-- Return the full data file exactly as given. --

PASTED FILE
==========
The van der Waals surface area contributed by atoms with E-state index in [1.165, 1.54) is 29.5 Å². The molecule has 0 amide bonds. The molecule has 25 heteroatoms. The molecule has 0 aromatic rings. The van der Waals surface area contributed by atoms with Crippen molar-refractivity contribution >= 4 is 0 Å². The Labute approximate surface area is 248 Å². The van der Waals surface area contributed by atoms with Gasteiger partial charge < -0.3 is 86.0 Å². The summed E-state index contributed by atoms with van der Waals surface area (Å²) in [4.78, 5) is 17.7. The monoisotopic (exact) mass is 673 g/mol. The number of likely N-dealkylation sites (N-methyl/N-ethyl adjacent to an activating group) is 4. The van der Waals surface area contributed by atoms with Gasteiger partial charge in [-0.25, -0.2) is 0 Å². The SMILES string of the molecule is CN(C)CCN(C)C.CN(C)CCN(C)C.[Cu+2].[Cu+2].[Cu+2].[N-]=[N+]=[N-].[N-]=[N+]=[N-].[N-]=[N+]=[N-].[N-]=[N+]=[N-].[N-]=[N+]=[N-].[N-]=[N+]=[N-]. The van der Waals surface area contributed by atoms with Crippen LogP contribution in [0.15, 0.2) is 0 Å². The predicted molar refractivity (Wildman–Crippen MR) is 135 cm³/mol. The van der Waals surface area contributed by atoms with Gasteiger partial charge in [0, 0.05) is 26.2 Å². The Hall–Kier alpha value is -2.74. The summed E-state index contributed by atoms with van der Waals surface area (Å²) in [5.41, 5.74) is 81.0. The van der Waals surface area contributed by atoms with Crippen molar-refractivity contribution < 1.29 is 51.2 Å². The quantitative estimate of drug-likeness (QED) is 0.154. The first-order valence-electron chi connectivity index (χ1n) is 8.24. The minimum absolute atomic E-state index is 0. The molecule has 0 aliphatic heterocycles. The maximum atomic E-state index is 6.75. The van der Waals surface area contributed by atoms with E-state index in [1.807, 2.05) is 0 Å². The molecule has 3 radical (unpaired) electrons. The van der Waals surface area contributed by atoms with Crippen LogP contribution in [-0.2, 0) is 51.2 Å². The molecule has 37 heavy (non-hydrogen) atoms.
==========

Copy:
The van der Waals surface area contributed by atoms with E-state index in [1.165, 1.54) is 29.5 Å². The molecule has 0 amide bonds. The molecule has 25 heteroatoms. The molecule has 0 aromatic rings. The van der Waals surface area contributed by atoms with Crippen molar-refractivity contribution >= 4 is 0 Å². The Labute approximate surface area is 248 Å². The van der Waals surface area contributed by atoms with Gasteiger partial charge < -0.3 is 86.0 Å². The summed E-state index contributed by atoms with van der Waals surface area (Å²) in [4.78, 5) is 17.7. The monoisotopic (exact) mass is 673 g/mol. The number of likely N-dealkylation sites (N-methyl/N-ethyl adjacent to an activating group) is 4. The van der Waals surface area contributed by atoms with Gasteiger partial charge in [-0.25, -0.2) is 0 Å². The SMILES string of the molecule is CN(C)CCN(C)C.CN(C)CCN(C)C.[Cu+2].[Cu+2].[Cu+2].[N-]=[N+]=[N-].[N-]=[N+]=[N-].[N-]=[N+]=[N-].[N-]=[N+]=[N-].[N-]=[N+]=[N-].[N-]=[N+]=[N-]. The van der Waals surface area contributed by atoms with Crippen LogP contribution in [0.15, 0.2) is 0 Å². The predicted molar refractivity (Wildman–Crippen MR) is 135 cm³/mol. The van der Waals surface area contributed by atoms with Gasteiger partial charge in [0, 0.05) is 26.2 Å². The Hall–Kier alpha value is -2.74. The summed E-state index contributed by atoms with van der Waals surface area (Å²) in [5.41, 5.74) is 81.0. The van der Waals surface area contributed by atoms with Crippen molar-refractivity contribution < 1.29 is 51.2 Å². The quantitative estimate of drug-likeness (QED) is 0.154. The first-order valence-electron chi connectivity index (χ1n) is 8.24. The minimum absolute atomic E-state index is 0. The molecule has 0 aliphatic heterocycles. The maximum atomic E-state index is 6.75. The van der Waals surface area contributed by atoms with E-state index in [1.807, 2.05) is 0 Å². The molecule has 3 radical (unpaired) electrons. The van der Waals surface area contributed by atoms with Crippen LogP contribution in [-0.2, 0) is 51.2 Å². The molecule has 37 heavy (non-hydrogen) atoms.